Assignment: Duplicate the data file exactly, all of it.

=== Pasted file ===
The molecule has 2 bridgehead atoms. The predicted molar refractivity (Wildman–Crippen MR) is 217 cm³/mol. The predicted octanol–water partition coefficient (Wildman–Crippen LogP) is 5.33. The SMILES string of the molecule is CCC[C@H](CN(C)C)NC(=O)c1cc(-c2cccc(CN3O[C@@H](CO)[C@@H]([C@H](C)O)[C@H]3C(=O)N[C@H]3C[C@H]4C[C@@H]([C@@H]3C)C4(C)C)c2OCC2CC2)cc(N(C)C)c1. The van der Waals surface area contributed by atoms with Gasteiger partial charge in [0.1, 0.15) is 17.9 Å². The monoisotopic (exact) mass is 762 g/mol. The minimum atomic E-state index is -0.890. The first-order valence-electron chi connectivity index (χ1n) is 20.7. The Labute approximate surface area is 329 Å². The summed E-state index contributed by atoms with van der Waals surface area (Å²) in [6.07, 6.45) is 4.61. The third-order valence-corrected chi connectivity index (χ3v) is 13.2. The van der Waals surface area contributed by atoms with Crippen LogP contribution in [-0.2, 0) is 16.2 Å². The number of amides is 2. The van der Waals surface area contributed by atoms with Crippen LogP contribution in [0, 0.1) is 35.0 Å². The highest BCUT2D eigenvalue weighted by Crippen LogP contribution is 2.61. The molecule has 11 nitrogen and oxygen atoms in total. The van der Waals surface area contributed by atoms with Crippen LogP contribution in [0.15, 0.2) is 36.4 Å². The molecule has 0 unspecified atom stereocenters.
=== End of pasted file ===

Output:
The molecule has 2 bridgehead atoms. The predicted molar refractivity (Wildman–Crippen MR) is 217 cm³/mol. The predicted octanol–water partition coefficient (Wildman–Crippen LogP) is 5.33. The SMILES string of the molecule is CCC[C@H](CN(C)C)NC(=O)c1cc(-c2cccc(CN3O[C@@H](CO)[C@@H]([C@H](C)O)[C@H]3C(=O)N[C@H]3C[C@H]4C[C@@H]([C@@H]3C)C4(C)C)c2OCC2CC2)cc(N(C)C)c1. The van der Waals surface area contributed by atoms with Gasteiger partial charge in [0.1, 0.15) is 17.9 Å². The monoisotopic (exact) mass is 762 g/mol. The minimum atomic E-state index is -0.890. The first-order valence-electron chi connectivity index (χ1n) is 20.7. The Labute approximate surface area is 329 Å². The summed E-state index contributed by atoms with van der Waals surface area (Å²) in [6.07, 6.45) is 4.61. The third-order valence-corrected chi connectivity index (χ3v) is 13.2. The van der Waals surface area contributed by atoms with Crippen LogP contribution in [-0.2, 0) is 16.2 Å². The number of amides is 2. The van der Waals surface area contributed by atoms with Crippen LogP contribution in [0, 0.1) is 35.0 Å². The highest BCUT2D eigenvalue weighted by Crippen LogP contribution is 2.61. The molecule has 11 nitrogen and oxygen atoms in total. The van der Waals surface area contributed by atoms with Crippen LogP contribution in [0.15, 0.2) is 36.4 Å². The molecule has 0 unspecified atom stereocenters.